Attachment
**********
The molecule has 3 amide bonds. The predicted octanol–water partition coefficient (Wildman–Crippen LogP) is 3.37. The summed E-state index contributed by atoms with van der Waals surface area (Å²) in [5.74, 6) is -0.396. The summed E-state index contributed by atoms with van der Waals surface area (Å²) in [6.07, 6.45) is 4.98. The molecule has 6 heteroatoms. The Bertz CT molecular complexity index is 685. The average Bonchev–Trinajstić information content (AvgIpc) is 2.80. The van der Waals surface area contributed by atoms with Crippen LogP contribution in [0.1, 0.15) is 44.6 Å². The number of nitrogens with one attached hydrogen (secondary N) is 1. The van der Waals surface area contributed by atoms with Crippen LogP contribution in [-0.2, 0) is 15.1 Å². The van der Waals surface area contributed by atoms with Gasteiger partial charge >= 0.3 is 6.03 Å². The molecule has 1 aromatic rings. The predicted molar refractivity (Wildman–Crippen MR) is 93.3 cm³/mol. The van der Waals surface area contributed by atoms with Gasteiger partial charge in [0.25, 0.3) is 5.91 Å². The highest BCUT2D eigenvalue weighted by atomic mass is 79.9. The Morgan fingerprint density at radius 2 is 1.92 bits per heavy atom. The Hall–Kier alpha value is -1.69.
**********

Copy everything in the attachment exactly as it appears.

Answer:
The molecule has 3 amide bonds. The predicted octanol–water partition coefficient (Wildman–Crippen LogP) is 3.37. The summed E-state index contributed by atoms with van der Waals surface area (Å²) in [5.74, 6) is -0.396. The summed E-state index contributed by atoms with van der Waals surface area (Å²) in [6.07, 6.45) is 4.98. The molecule has 6 heteroatoms. The Bertz CT molecular complexity index is 685. The average Bonchev–Trinajstić information content (AvgIpc) is 2.80. The van der Waals surface area contributed by atoms with Crippen LogP contribution in [0.1, 0.15) is 44.6 Å². The number of nitrogens with one attached hydrogen (secondary N) is 1. The van der Waals surface area contributed by atoms with Crippen LogP contribution in [-0.2, 0) is 15.1 Å². The van der Waals surface area contributed by atoms with Gasteiger partial charge >= 0.3 is 6.03 Å². The molecule has 1 aromatic rings. The predicted molar refractivity (Wildman–Crippen MR) is 93.3 cm³/mol. The van der Waals surface area contributed by atoms with Gasteiger partial charge in [0.25, 0.3) is 5.91 Å². The highest BCUT2D eigenvalue weighted by atomic mass is 79.9. The Morgan fingerprint density at radius 2 is 1.92 bits per heavy atom. The Hall–Kier alpha value is -1.69.